That was not just a vindication of the boy’s single-mindedness, it was also a musical epiphany.
“That’s when I realized that if I played the key in one direction, the notes got lower, and they got higher when I played in the opposite direction. That’s when my parents understood that I didn’t just take a fancy to the accordion, and that I had a natural gift.”
Zwecker was duly provided with a piano teacher, although he didn’t quite make the grade when he attempted to get into an IDF band. The army did, however, take him in as a photographer, and Zwecker’s three years of snapping military topics and events paved the way to his career. Today, he works as the official photographer for the Israeli Opera and also works with the Cameri Theater and Beersheba Theater.
In his off-duty hours Zwecker goes to as many jazz shows as he can reasonably manage, and he has become a fixture in the local jazz community.
His familiarity with the musicians, he says, helps him achieve photographic results which often convey a sense of intimacy, and helps to offer the spectator some insight into what makes the musician tick.
That comes across clearly in the prints that will be on display at the Jaffa Jazz Festival next week. The works include, for example, a delightful behind- the-scenes shot of guitarist-oud player Amos Hoffman, bassist Asaf Hakimi and ever-smiling drummer Shai Zelman. You get the same fly-onthe- wall feeling from another offstage snap of pianist Avi Adrian and bass player Arie Volinez, and from an enchanting off-moment shot of veteran jazz drummer Bill Cobham.
There are plenty of photographs of artists doing their bit on stage. Internationally renowned bass player Avishai Cohen is the most animated of performers, and Zwecker duly caught Cohen giving his all for the jazz cause.
Saxophonist and Red Sea Jazz Festival artistic director Eli Degibri is also presented with an enthused demeanor.
American drummer Kendrick Scott was clearly “in the zone” when Zwecker caught him pounding the skins, while American singer Lizz Wright appears to have been wrapped up in her own magical mystery world.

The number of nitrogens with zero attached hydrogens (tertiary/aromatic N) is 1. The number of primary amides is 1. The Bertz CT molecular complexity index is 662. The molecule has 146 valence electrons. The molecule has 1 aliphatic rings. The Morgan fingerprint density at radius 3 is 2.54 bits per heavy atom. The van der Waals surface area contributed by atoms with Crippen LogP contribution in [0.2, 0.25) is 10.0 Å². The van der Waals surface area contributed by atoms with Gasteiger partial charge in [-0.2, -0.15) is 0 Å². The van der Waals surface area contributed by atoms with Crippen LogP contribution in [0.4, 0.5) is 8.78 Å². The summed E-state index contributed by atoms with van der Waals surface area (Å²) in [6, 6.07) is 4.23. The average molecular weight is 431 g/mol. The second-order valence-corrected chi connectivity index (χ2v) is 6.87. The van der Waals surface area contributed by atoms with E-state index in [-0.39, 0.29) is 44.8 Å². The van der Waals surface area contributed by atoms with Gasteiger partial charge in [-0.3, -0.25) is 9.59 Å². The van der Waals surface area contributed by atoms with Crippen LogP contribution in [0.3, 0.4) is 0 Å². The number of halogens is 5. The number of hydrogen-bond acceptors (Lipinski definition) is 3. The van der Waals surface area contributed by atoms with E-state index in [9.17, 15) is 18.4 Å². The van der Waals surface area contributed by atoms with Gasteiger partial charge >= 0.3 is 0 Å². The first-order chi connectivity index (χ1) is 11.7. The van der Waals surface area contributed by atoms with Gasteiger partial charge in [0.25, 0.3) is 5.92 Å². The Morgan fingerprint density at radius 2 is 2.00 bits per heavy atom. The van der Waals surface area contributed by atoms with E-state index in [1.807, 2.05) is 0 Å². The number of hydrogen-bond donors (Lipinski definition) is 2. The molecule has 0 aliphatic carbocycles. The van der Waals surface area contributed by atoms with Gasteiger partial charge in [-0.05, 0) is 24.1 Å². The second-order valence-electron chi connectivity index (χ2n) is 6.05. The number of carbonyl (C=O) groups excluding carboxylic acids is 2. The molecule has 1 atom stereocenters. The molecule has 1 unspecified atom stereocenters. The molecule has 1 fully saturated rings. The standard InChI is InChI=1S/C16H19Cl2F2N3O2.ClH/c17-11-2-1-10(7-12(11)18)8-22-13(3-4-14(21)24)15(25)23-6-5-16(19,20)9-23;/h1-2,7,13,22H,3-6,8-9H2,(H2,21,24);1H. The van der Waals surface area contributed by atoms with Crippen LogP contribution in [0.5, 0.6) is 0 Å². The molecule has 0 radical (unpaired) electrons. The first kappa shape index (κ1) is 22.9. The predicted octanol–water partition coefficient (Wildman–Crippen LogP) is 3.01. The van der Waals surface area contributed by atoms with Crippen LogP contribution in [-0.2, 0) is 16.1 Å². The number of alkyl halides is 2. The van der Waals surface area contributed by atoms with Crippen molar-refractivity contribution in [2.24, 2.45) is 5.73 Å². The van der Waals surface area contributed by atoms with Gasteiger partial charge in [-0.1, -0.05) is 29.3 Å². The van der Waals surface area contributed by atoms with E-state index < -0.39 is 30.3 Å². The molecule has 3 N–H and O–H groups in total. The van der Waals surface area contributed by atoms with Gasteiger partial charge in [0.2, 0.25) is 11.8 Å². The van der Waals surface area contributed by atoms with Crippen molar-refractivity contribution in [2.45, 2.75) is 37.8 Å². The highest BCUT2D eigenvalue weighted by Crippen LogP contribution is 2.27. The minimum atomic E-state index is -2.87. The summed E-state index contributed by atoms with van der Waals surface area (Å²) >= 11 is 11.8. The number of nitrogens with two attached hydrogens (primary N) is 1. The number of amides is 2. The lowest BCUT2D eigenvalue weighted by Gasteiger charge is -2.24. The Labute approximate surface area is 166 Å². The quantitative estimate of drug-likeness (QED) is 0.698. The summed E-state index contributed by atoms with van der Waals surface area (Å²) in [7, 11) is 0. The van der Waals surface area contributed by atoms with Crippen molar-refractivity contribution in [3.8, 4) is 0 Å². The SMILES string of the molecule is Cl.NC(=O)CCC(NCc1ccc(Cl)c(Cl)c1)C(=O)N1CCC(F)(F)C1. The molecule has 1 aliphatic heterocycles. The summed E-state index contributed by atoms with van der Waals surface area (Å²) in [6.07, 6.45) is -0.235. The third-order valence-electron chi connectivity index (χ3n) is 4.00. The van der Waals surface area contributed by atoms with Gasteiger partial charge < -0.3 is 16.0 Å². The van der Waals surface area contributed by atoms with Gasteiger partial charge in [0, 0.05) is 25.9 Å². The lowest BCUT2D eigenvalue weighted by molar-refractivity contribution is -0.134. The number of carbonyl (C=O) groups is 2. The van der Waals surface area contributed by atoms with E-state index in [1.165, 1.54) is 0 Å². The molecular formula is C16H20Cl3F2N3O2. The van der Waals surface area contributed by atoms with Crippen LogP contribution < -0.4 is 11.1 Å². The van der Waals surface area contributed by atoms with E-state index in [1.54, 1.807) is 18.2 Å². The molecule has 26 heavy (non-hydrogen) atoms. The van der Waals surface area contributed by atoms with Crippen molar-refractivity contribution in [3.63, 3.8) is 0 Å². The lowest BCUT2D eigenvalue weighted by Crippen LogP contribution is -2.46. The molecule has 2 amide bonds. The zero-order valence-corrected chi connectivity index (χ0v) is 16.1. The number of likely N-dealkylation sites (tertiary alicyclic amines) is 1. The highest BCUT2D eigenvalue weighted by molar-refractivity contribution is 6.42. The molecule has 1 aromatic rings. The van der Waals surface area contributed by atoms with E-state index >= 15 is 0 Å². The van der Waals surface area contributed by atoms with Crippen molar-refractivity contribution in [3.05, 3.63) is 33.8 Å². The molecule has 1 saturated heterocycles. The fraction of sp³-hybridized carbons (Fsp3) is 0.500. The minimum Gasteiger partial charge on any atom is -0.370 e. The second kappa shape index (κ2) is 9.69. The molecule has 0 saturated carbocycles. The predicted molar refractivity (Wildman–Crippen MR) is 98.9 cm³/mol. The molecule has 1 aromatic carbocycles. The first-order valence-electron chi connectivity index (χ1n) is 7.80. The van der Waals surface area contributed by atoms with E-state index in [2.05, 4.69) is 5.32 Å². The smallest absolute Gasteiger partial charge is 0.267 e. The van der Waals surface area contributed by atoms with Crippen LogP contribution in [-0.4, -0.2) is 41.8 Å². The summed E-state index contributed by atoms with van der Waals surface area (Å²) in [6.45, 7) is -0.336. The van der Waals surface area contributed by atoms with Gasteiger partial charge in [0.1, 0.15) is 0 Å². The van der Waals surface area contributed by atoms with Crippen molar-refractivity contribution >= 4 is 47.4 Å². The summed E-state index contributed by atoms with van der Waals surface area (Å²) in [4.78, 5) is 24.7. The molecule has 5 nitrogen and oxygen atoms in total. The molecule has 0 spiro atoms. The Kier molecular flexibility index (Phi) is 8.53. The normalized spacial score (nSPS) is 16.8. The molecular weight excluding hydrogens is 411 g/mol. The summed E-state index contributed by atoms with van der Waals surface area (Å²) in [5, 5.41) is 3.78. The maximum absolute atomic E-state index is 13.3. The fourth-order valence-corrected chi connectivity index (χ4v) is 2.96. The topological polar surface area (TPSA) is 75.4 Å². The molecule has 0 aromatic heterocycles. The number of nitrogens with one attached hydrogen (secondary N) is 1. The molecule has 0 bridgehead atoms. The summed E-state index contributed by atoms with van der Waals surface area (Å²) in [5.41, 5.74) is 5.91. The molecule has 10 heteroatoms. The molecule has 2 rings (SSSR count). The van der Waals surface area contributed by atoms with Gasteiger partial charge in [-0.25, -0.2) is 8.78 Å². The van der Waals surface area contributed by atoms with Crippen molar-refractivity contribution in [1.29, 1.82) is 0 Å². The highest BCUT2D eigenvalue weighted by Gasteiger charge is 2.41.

Zwecker is delighted to be involved in documenting jazz music, and it shows.
“It is a fusion of the two artistic disciplines that I love the most,” he states. “It is completely natural for me.
It comes from a place where I don’t have to make an effort. It is just there.”
He believes that you have to feel the music inside if you are going to try to put the external aesthetics out there.
“You can take a photograph or write about something without really feeling the emotion of it, but that will come through in the end product,” he says.
Zwecker also observes that the subject matter is immaterial. It is the documenter’s take on it, and the emotion he or she brings to the work that matters.
“You can take photographs of musicians, or of medical and scientific themes, and as long as you love what you are doing, that will come out in a positive way in the photographs you produce.
“I am fortunate enough to be working now at a time when Israeli jazz is flourishing. We have so many fantastic artists, and it is a pleasure to meet them, hear them play and to take their pictures.”
Admission to Swing & Shoot is free. After the Jaffa Jazz Festival the exhibition will move on to the Herzliya Performing Arts Center for a month-long run, from October 14.